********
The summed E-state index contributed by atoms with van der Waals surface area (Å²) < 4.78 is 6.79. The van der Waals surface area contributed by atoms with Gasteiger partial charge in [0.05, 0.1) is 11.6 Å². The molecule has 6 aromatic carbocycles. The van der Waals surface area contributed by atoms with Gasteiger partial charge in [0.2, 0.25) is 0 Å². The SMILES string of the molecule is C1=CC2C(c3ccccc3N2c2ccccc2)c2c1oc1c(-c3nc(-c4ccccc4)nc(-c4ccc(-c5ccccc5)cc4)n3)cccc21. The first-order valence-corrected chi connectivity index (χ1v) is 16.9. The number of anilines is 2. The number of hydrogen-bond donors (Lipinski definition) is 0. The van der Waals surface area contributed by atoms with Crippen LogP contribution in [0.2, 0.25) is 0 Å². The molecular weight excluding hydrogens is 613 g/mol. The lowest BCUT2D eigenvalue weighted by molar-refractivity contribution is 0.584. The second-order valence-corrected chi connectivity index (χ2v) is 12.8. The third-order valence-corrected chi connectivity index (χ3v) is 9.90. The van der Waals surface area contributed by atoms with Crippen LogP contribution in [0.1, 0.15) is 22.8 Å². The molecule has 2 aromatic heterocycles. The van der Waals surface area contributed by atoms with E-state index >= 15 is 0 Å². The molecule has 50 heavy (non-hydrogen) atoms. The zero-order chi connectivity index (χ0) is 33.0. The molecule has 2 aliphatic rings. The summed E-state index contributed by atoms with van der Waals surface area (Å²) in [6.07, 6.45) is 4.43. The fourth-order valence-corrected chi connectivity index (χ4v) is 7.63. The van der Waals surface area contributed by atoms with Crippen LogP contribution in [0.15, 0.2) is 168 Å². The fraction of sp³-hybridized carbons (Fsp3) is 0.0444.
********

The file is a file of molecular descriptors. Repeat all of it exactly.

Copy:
The summed E-state index contributed by atoms with van der Waals surface area (Å²) < 4.78 is 6.79. The van der Waals surface area contributed by atoms with Gasteiger partial charge in [0.05, 0.1) is 11.6 Å². The molecule has 6 aromatic carbocycles. The van der Waals surface area contributed by atoms with Gasteiger partial charge in [0.2, 0.25) is 0 Å². The SMILES string of the molecule is C1=CC2C(c3ccccc3N2c2ccccc2)c2c1oc1c(-c3nc(-c4ccccc4)nc(-c4ccc(-c5ccccc5)cc4)n3)cccc21. The first-order valence-corrected chi connectivity index (χ1v) is 16.9. The number of anilines is 2. The number of hydrogen-bond donors (Lipinski definition) is 0. The van der Waals surface area contributed by atoms with Crippen LogP contribution in [0.2, 0.25) is 0 Å². The molecular weight excluding hydrogens is 613 g/mol. The lowest BCUT2D eigenvalue weighted by molar-refractivity contribution is 0.584. The second-order valence-corrected chi connectivity index (χ2v) is 12.8. The third-order valence-corrected chi connectivity index (χ3v) is 9.90. The van der Waals surface area contributed by atoms with Crippen LogP contribution in [0.1, 0.15) is 22.8 Å². The molecule has 2 aromatic heterocycles. The van der Waals surface area contributed by atoms with E-state index >= 15 is 0 Å². The molecule has 50 heavy (non-hydrogen) atoms. The zero-order chi connectivity index (χ0) is 33.0. The molecule has 2 aliphatic rings. The summed E-state index contributed by atoms with van der Waals surface area (Å²) in [6.07, 6.45) is 4.43. The fourth-order valence-corrected chi connectivity index (χ4v) is 7.63. The van der Waals surface area contributed by atoms with Crippen LogP contribution in [0.15, 0.2) is 168 Å². The fraction of sp³-hybridized carbons (Fsp3) is 0.0444.